I am warning you before you read another sentence, I have drafted articles about Star Wars: The Last Jedi. All of them end up riddled with spoilers. This one is no different. You’ve been warned.
Long ago, in a galaxy far, far away, I managed to see Star Wars: The Last Jedi. Now, if you’ve read some of my other articles, you know I’m not a devout Star Wars fanboy. In fact, I’m quite a bit more critical of science fiction than I am of horror, but that’s only because I expect so much more of the genre and with Star Wars being the epic, generation-spanning saga it is, I expect the universe from it. While I loathe the prequel trilogy and often find many glaring moments of plagiarism and poor storytelling in the original trilogy, I’ve enjoyed the overall style of the latest installation in the ongoing epic of the Skywalker family.
Episode VIII begins in very much the same way as Episode V, with an evacuation and an epic space battle. To call it impressive would be an understatement. One of the things I love the most about Star Wars is the fact that you can always count on seeing some of the coolest starships engaged in epic combat. The First Order Star Destroyers, which are pretty much leftover Imperial Star Destroyers with extra ablative layers, are kind of cool. The First Order’s Dreadnought is even cooler. But none of them compare to the massive glory that is Snoke’s Star Destroyer. Imagine a fleet of Super Star Destroyers from Empire, all linked together in a flying wing. This moon-sized mega ship — again, there’s a lot of overcompensation in a galaxy far, far away — is super impressive, but super slow.
This leads to my first real problem with a critical plot point. The ship is incapable of chasing a single rebel cruiser fast enough to obliterate it. In fact, the entire First Order fleet can’t seem to get within effective weapons range of this cruiser, that is burning fuel like an oil fire in Texas. Keep in mind, this fleet was able to track and catch up to the rebels at faster than light speed, but no one thinks at any moment to spin up the hyper drive and jump a half a mile in front of this limping cruiser, in order to wipe out the rebellion once and for all. OK, sure, I’ll accept this as imperialist arrogance and allow the plot contrivance to continue.
Meanwhile, Rey’s trip to the Jedi temple is going as well as expected, as a reluctant and petulant Luke Skywalker spends half of his time moping about Emo Darth Vader… I mean, Kylo Ren, and the other half of his time being kind of a dick. Reluctantly, he agrees to a half-assed crash course in the ways of the Jedi, which abruptly ends when he senses that Rey, like Emo Darth, is substantially stronger in the Force than himself or any other Force user he’s ever encountered. Sending her away, she somehow magically learns a ton more about her abilities by the end of the movie, without any real training or guidance. The Force works in mysterious ways. Right?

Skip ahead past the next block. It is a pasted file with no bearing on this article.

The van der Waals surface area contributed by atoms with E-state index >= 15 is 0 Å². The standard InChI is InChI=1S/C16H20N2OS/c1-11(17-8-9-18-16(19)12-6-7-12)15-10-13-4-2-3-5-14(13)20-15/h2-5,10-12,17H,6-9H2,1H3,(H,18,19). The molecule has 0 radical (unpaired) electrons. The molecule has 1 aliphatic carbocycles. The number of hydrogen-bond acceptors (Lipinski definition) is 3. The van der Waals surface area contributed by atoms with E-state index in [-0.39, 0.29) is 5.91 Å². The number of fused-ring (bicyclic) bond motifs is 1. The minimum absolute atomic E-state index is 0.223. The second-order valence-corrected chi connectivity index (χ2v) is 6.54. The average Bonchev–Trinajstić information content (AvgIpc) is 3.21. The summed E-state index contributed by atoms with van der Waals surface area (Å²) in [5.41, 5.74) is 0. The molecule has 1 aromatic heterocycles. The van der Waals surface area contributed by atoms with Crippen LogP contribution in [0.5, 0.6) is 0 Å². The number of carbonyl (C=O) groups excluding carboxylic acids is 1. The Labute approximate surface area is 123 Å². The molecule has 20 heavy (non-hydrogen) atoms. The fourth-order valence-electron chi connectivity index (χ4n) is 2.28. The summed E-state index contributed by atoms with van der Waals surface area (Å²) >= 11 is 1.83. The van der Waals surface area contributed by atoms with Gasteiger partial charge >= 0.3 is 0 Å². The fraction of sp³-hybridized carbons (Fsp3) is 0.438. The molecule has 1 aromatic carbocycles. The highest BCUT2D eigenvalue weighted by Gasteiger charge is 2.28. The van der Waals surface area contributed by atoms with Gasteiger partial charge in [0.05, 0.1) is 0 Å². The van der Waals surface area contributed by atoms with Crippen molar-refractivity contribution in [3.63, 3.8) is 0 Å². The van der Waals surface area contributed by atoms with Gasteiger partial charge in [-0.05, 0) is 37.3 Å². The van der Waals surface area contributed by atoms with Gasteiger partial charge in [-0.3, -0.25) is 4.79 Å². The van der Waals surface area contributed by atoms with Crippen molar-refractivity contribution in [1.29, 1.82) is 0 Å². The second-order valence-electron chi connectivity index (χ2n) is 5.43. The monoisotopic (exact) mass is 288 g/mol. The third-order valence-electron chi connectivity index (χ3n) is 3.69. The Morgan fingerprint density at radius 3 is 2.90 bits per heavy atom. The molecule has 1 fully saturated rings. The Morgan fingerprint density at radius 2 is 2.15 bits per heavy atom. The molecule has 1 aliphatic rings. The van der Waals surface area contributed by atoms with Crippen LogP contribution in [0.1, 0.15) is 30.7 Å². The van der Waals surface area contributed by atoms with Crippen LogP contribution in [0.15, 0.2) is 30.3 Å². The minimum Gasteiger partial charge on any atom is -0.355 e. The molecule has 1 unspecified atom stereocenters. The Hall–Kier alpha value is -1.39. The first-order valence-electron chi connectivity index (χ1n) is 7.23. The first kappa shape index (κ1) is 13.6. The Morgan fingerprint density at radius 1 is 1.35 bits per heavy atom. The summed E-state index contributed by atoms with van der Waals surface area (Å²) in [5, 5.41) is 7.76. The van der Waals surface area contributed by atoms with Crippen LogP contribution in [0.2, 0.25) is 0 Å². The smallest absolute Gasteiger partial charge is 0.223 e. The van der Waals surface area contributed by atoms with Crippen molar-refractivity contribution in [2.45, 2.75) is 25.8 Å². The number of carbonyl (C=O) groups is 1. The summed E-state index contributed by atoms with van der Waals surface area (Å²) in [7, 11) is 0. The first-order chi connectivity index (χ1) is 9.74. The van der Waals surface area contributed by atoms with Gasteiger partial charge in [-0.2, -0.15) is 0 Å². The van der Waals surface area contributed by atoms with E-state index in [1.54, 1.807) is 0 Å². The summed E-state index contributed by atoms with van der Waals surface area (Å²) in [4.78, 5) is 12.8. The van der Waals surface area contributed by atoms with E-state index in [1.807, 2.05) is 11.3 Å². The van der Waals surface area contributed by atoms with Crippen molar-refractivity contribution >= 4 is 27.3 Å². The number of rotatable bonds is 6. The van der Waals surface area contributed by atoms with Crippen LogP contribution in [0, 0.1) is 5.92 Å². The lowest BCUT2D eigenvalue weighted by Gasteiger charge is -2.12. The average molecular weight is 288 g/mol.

This episode also promised to shed some light on two of the biggest mysteries from The Force Awakens: Who is Snoke and Who are Rey’s Parents? Well, don’t expect any resolution on either, especially Snoke. Star Wars doesn’t delve too deep into a character’s backstory post-mortem, unless it’s Boba Fett. We do, however, get another version of the Kylo Ren origin story that completely goes against the one we got in Episode VII, so you know, look forward to that.
All my complaints aside about unanswered questions and baffling plot contrivances, the new trilogy is fast becoming my favorite in terms of character development and actual storytelling. The people and their interactions aren’t forced or phony. While many of them do fit into familiar archetypes, they are flesh-and-blood characters with stories and personalities. There’s a sense of humor in this new trilogy that was completely lacking in Episodes I-III and an attempt at effective storytelling never before seen in Star Wars. Some of the scenes are shot so beautifully, in such grace and detail that it feels like art. Others, of course, are just blast ’em up, run of the mill sci-fi action sequences that are still pretty enjoyable.
The film also felt like a fitting and beautiful tribute to Carrie Fisher. Each scene with the late, iconic actress and author felt like a gift to the audience and, at times, a visceral reminder of her passing. As we approach the first anniversary of her passing, her role in The Last Jedi seems to be almost poetic, as she ushers in a new band of rebels to fight against the dark side.
Star Wars: The Last Jedi is not without its faults and problems, namely writing. The visuals range from “meh” to absolutely stunning and, as a farewell to Carrie Fisher, it’s a fitting end. Die-hard fans and the casual sci-fi enthusiasts alike will definitely enjoy it and I know for my part, I’ll be going back to see it again. Until then, may the Force be with you. Look at that, went the whole review without mentioning porgs.
Star Wars: The Last Jedi opens in theaters today.